Portuguese / Spanish / English

Middle East Near You

Saudi Arabia: Qatar must pay for US troops in Syria or risk regime change

Saudi Arabian Foreign Minister Adel bin Ahmed Al-Jubeir in Manama, Bahrain on 30 July, 2017 [Stringer/Anadolu Agency]
Saudi Arabian Foreign Minister Adel bin Ahmed Al-Jubeir in Manama, Bahrain on 30 July 2017 [Stringer/Anadolu Agency]

Saudi Arabia’s Foreign Minister Abdel Al-Jubeir called out Qatar to pay for American forces in Syria yesterday hinting that if it didn’t do so it would lose its US protection and the regime would fall.

“Qatar has to pay for US military presence in Syria and send its military forces there, before the US President [Donald Trump] cancels US protection of Qatar,” Al-Jubeir said in a statement noted by the official Saudi Press Agency (SPA).

The response comes off the back of US President Donald Trump’s call on wealthy countries in the Middle East to pay for American protection and to deploy their own troops in the fight against Daesh.

REPORT: Saudi Arabia boycotts German arms over sympathy with Qatar

He warned that without US protection, the regime in Qatar’s “would fall there in less than a week”.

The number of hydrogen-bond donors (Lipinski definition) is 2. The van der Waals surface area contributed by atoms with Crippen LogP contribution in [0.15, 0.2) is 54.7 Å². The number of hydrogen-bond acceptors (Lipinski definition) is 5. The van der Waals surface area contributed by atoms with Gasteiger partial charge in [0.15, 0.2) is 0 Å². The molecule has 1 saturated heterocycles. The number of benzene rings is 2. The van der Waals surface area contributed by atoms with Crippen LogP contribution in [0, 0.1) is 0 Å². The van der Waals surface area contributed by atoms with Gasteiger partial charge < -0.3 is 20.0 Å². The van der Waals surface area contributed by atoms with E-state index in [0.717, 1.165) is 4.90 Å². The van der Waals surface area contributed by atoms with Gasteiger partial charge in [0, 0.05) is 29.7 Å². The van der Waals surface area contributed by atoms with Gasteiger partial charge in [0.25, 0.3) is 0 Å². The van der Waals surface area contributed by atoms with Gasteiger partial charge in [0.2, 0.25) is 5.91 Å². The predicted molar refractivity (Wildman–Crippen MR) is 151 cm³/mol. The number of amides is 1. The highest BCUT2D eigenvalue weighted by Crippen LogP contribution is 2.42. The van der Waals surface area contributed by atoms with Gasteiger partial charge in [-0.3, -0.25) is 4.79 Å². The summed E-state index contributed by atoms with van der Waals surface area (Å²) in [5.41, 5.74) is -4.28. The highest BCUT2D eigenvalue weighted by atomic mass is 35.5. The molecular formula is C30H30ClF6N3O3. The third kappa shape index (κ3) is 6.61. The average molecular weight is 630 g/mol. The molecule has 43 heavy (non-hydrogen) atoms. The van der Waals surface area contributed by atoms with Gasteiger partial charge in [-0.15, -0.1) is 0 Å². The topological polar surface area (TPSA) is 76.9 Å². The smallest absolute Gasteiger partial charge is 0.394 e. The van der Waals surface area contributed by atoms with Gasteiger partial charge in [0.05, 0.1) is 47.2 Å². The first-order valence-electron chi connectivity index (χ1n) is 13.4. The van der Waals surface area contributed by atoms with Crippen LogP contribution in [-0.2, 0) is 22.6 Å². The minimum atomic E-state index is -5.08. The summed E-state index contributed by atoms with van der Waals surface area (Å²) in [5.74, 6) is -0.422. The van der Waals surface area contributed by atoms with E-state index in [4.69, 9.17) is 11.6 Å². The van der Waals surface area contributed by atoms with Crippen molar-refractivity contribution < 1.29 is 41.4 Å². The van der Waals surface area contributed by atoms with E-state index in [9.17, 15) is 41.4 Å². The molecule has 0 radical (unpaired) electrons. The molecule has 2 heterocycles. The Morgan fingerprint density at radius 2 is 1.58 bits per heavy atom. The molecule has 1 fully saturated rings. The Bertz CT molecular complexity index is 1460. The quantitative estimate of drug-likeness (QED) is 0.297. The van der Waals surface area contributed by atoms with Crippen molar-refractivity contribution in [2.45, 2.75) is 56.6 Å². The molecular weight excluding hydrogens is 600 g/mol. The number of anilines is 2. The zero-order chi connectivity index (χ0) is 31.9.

Late last year it was revealed that the UAE planned to invade Qatar using mercenaries. Qatar has since increased its defence and security spending, including cyber protection software for its government institutions. Qatar’s allies have also stationed themselves in the country to beef-up security presence, some going on to sign agreements for their own naval bases.

Al-Udeid Airbase

The US military currently has 9,000 soldiers and some 100 planes stationed at the Al-Udeid Airbase in Qatar, which is some 30 kilometres west of the capital Doha. US Central Command (CENTCOM) uses it primarily for the conflict in Syria and Iraq.

In June last year, Saudi Arabia, the UAE, Egypt and Bahrain accused Qatar of supporting extremism and terrorism, allegations Qatar categorically denies.

Nearly one year on since the blockade, Qatar has fought tooth and nail to ensure its country is up and running as normal. The International Monetary Fund (IMF) last month claimed in its preliminary report that the impact of the Gulf rift is “fading”.

Yesterday, Khalid Al-Jarallah, deputy foreign minister of Kuwait stressed that the continuation of the Gulf rift without any mediation will lead to instability in the Gulf Cooperation Council (GCC).

Categories
Asia & AmericasMiddle EastNewsQatarSaudi ArabiaSyriaUS
Show Comments
The Palestine Question in Europe - MEMO and EuroPal Forum Conference
Show Comments